What Do We Need to Be Looking At?

Remember, surveyors are looking to determine if the medication was administered:

  • According to a valid physician’s order
  • To the correct resident
  • At the correct time
  • In the correct dose
  • By the correct route
  • According to accepted standards of practice
  • According to manufacturer’s recommendations

Let’s review how a couple of these issues can be identified.

Prescriber’s Orders

It goes without saying that medications need orders, but surveyors will review the latest recapitulation of med orders to determine if there is a valid order in place for a medication – and it’s been signed by the physician.

Correct Resident

Again, this one doesn’t require a lot of explanation, but creates a risk if your facility doesn’t have a strong system in place to ensure that the correct medication is provided to the correct resident. Does your staff actually check the resident’s ID band if that’s your practice? Are they checking the resident’s photo to ensure it’s the right person? Lots of issues could occur when staff don’t follow your policy.

Correct Time

Does your medication administration policy include dosing schedules? We hope so, because in order to determine scheduled medication times, surveyors are directed to review your facility’s policy for these schedules. That’s when surveyors will know to be ready to observe administration – will your staff be prepared?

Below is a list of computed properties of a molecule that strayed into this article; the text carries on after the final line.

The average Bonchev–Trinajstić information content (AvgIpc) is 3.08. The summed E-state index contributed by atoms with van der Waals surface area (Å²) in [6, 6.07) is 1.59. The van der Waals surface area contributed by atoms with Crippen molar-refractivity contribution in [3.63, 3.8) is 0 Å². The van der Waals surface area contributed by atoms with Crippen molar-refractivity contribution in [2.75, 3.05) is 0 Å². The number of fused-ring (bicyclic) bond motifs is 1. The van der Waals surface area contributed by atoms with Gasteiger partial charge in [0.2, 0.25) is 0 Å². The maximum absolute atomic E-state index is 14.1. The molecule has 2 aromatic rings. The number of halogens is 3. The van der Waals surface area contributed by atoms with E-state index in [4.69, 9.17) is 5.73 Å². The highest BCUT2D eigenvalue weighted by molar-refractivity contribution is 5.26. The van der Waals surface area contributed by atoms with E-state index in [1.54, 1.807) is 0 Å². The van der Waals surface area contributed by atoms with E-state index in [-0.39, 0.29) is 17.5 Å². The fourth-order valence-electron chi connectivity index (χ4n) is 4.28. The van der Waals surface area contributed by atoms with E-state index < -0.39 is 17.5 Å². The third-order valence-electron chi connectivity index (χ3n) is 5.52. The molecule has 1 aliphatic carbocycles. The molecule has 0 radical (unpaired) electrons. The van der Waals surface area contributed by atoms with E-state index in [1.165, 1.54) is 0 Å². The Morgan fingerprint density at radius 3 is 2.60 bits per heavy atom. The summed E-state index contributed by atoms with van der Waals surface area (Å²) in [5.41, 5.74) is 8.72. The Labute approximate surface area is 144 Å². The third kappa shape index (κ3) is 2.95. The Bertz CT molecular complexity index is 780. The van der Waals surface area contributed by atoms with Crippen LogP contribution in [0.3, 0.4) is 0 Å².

Here are a couple key timing-related administration errors to be aware of:

  • If a medication is prescribed to be given before a meal, but is administered after a meal, this is a med error. The reverse creates a med error as well – if a medication is prescribed for a resident after meals, but is given before meals, then that’s a problem.
  • If a medication is administered 60 minutes or more before or later than its scheduled time of administration, this can be a problem if the timing could cause the resident discomfort or jeopardize the resident’s health and safety.
  • While residents have the right to choose their schedules, providers still need to consider the physician’s orders, manufacturer’s guidelines, types of medications being administered and other factors to ensure that medication administration times can be safely adjusted. Time-critical medications should be administered in a manner that ensures resident safety and ensures a therapeutic effect is achieved.

A final word on timing – do your nurses know what to do it they are “running late” with their medication administration pass or a medication is not available until after the med pass?

A final word on timing – do your nurses know what to do it they are “running late” with their medication administration pass or a medication is not available until after the med pass?  Their individual decision to administer the medication outside of the defined time parameters could have a negative effect on a resident depending on the classification of medication being administered.  How often do your nurses actually pick up the phone and obtain a directive from the physician regarding administering the medication late or holding a single dose? You should know what they are doing as a surveyor is certainly going to follow-up on such an observed practice.

In Part 2 of our Ftag of the Week for F759, we will review med errors that are due to a failure to either follow accepted standards of practice or manufacturer’s specifications, as well as some other important areas that surveyors will be looking.